Banner - Just HOOT- we voted LeaveI have just read an article by Laura Smith (formerly MP for Crewe and Nantwich), which is probably the first published piece I’ve seen that stands any chance of explaining to the Labour Party how badly we were conned by our own people over Brexit. The centre of her argument is that we allowed Mr Johnson to take over Jeremy Corbyn’s heroic role as the leader of “people v Parliament”, and that whilst Johnson led the charge, waving his glorious “get Brexit done” banner, Kier Starmer beheaded our movement with his “six tests”, which convinced Lexiteers that Labour’s version of Brexit was not a real “leave” at all.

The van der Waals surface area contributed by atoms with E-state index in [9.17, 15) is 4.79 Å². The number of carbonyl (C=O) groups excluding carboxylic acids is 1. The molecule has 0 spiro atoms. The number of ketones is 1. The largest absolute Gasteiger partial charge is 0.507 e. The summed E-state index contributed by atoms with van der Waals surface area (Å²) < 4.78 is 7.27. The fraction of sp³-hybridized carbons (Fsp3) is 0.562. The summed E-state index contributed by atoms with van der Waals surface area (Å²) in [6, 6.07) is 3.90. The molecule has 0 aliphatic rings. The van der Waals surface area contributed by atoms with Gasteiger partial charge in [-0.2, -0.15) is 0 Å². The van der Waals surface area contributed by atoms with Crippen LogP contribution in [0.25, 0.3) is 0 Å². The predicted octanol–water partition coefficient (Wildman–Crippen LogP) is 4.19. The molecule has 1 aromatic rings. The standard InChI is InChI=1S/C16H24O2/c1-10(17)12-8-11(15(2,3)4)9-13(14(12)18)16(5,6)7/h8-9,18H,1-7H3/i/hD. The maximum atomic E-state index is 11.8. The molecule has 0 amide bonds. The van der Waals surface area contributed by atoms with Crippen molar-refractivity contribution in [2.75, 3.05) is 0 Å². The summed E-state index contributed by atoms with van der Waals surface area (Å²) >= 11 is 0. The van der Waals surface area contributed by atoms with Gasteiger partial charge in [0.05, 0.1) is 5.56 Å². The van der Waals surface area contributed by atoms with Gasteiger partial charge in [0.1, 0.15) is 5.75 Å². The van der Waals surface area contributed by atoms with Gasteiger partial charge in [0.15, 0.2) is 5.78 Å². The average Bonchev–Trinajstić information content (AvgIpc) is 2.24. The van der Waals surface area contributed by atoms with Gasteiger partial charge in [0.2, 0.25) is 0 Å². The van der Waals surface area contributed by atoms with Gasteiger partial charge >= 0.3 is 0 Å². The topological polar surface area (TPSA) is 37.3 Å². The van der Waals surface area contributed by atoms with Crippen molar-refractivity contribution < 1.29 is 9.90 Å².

Where Labour Party members stop thinking

I wonder, even if they see Smith’s article, whether many Labour Party members or MPs would manage to believe it. She says “vision” and “paint a picture” rather too often, which would allow reluctant readers to see her as a Brexit-fantasiser. She also describes the enemy as “the rich and the educationally qualified”. Now I know what she means, but I know who will stop believing her when they see that, and I – and they – know why they’ll shove the article down behind the sofa and hope no-one else reads it.

What we do now

Now, if you survived that last sentence, please heed Smith’s message about what we do now. If we follow the example of our not-very-lefty-at-all MPs, we will, as she warns, “sit on the sidelines waiting to say ‘told you so’” over Brexit. No-one ever wins friends by saying “told you so”.